Mark Inglis

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First ever double amputee to stand on top of the world

Mark Inglis began work as a professional mountaineer in 1979, as a search and rescue mountaineer for Aoraki/Mount Cook National Park.

In November of 1982, Inglis and climbing partner Philip Doole were stuck in an ice cave on Aoraki/Mount Cook for 14 days due to an intense blizzard. Both men’s legs became badly frost bitten while awaiting rescue. Following Inglis’ rescue, both his legs were amputated below the knee.

Since then Mark graduated with a first class honours degree in human biochemistry to become a research scientist. That career evolved into winemaking with New Zealand’s leading winemaker, Montana Wines, where he became Senior Winemaker and spent ten years developing internationally acclaimed wines such as Lindauer, Deutz and the Marlborough classics like Sauvignon Blanc.

In 1998 he began working with Wayne Alexander of Britten Motorcycles and designing very light carbon fibre legs. He won an AMP Achiever Scholarship to support this work. Using the “legs” he developed with Wayne, Mark became an international competitor in disabled skiing and won a silver medal at the Sydney 2000 games.

The lure of the mountains is strong though and Mark’s attention turned back to mountaineering and specifically, the notorious Mt Cook – the mountain that cost him his legs and could so easily have cost him his life. After turning back just shy of the summit three weeks previously with “stump trouble”, Mark finally reached the summit of Mount Cook in January 2002, 20 years after he last stood there.

Mark received the New Zealand Order of Merit in 2003 for services to disabled people.

In September 2004, Mark successfully conquered the 6th highest mountain in the world, Cho Oyu (8,201m), becoming only the second double amputee to climb an 8,000m peak.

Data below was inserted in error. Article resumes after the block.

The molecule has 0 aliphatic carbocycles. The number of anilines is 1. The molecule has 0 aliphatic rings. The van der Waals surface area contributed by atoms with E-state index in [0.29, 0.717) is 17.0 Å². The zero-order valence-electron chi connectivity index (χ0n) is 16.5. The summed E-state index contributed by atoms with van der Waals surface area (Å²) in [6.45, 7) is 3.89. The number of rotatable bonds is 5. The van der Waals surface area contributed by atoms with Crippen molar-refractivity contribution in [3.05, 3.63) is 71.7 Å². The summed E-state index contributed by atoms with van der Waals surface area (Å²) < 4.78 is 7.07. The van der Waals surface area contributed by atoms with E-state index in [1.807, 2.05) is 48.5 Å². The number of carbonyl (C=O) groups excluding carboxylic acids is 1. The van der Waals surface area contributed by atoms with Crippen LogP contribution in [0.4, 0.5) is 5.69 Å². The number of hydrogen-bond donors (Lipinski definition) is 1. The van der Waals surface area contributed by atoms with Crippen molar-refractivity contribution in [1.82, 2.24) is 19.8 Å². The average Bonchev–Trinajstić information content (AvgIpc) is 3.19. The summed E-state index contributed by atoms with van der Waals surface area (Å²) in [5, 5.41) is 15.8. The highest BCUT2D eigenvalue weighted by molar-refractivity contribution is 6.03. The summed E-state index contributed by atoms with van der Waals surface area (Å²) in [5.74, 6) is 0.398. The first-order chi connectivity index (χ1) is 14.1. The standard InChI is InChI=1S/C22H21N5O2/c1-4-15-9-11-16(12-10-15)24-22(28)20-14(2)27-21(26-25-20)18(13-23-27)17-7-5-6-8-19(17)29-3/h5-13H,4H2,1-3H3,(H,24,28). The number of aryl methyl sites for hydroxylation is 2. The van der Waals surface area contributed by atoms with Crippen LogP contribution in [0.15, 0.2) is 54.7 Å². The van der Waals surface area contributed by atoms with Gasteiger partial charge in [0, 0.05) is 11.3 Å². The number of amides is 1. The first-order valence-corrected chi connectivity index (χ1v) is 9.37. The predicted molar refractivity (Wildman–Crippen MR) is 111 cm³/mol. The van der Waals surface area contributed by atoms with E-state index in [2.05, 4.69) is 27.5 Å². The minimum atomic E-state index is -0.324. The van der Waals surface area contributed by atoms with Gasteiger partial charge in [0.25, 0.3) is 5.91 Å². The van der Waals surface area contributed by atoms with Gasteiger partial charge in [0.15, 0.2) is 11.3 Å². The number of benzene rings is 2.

On May 15, 2006, after 40 days of acclimatisation and climbing Mark became the first ever double amputee to stand on the top of the world, the summit of Everest, a feat that illustrates what a unique individual he is.

Client testimonials

Mark Inglis

First ever double amputee to stand on top of the world

Quick Contact

Mark Inglis

First ever double amputee to stand on top of the world

Mark Inglis began work as a professional mountaineer in 1979, as a search and rescue mountaineer for Aoraki/Mount Cook National Park.

In November of 1982, Inglis and climbing partner Philip Doole were stuck in an ice cave on Aoraki/Mount Cook for 14 days due to an intense blizzard. Both men’s legs became badly frost bitten while awaiting rescue. Following Inglis’ rescue, both his legs were amputated below the knee.

Since then Mark graduated with a first class honours degree in human biochemistry to become a research scientist. That career evolved into winemaking with New Zealand’s leading winemaker, Montana Wines, where he became Senior Winemaker and spent ten years developing internationally acclaimed wines such as Lindauer, Deutz and the Marlborough classics like Sauvignon Blanc.

In 1998 he began working with Wayne Alexander of Britten Motorcycles and designing very light carbon fibre legs. He won an AMP Achiever Scholarship to support this work. Using the “legs” he developed with Wayne, Mark became an international competitor in disabled skiing and won a silver medal at the Sydney 2000 games.

The lure of the mountains is strong though and Mark’s attention turned back to mountaineering and specifically, the notorious Mt Cook – the mountain that cost him his legs and could so easily have cost him his life. After turning back just shy of the summit three weeks previously with “stump trouble”, Mark finally reached the summit of Mount Cook in January 2002, 20 years after he last stood there.

Mark received the New Zealand Order of Merit in 2003 for services to disabled people.

In September 2004, Mark successfully conquered the 6th highest mountain in the world, Cho Oyu (8,201m), becoming only the second double amputee to climb an 8,000m peak.

On May 15, 2006, after 40 days of acclimatisation and climbing Mark became the first ever double amputee to stand on the top of the world, the summit of Everest, a feat that illustrates what a unique individual he is.

Client testimonials

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